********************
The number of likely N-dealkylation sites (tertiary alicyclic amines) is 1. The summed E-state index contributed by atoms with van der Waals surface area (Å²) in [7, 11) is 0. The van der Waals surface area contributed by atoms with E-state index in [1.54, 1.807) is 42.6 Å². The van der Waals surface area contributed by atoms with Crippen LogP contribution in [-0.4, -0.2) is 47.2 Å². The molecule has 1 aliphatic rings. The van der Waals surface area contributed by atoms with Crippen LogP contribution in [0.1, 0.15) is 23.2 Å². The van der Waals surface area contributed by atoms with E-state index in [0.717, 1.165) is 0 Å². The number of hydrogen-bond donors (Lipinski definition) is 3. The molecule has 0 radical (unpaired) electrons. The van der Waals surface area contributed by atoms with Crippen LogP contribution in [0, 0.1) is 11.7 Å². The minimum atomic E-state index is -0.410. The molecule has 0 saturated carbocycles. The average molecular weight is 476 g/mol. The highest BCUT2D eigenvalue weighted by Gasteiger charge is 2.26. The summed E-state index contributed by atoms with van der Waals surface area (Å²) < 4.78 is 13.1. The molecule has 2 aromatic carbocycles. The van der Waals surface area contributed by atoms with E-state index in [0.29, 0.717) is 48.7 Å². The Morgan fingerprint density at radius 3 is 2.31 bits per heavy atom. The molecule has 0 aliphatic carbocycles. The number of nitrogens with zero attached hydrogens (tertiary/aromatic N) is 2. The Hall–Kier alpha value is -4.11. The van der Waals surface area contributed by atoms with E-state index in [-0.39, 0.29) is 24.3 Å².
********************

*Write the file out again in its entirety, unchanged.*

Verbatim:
The number of likely N-dealkylation sites (tertiary alicyclic amines) is 1. The summed E-state index contributed by atoms with van der Waals surface area (Å²) in [7, 11) is 0. The van der Waals surface area contributed by atoms with E-state index in [1.54, 1.807) is 42.6 Å². The van der Waals surface area contributed by atoms with Crippen LogP contribution in [-0.4, -0.2) is 47.2 Å². The molecule has 1 aliphatic rings. The van der Waals surface area contributed by atoms with Crippen LogP contribution in [0.1, 0.15) is 23.2 Å². The van der Waals surface area contributed by atoms with E-state index in [0.717, 1.165) is 0 Å². The number of hydrogen-bond donors (Lipinski definition) is 3. The molecule has 0 radical (unpaired) electrons. The van der Waals surface area contributed by atoms with Crippen LogP contribution in [0, 0.1) is 11.7 Å². The minimum atomic E-state index is -0.410. The molecule has 0 saturated carbocycles. The average molecular weight is 476 g/mol. The highest BCUT2D eigenvalue weighted by Gasteiger charge is 2.26. The summed E-state index contributed by atoms with van der Waals surface area (Å²) < 4.78 is 13.1. The molecule has 2 aromatic carbocycles. The van der Waals surface area contributed by atoms with E-state index in [0.29, 0.717) is 48.7 Å². The Morgan fingerprint density at radius 3 is 2.31 bits per heavy atom. The molecule has 0 aliphatic carbocycles. The number of nitrogens with zero attached hydrogens (tertiary/aromatic N) is 2. The Hall–Kier alpha value is -4.11. The van der Waals surface area contributed by atoms with E-state index in [-0.39, 0.29) is 24.3 Å².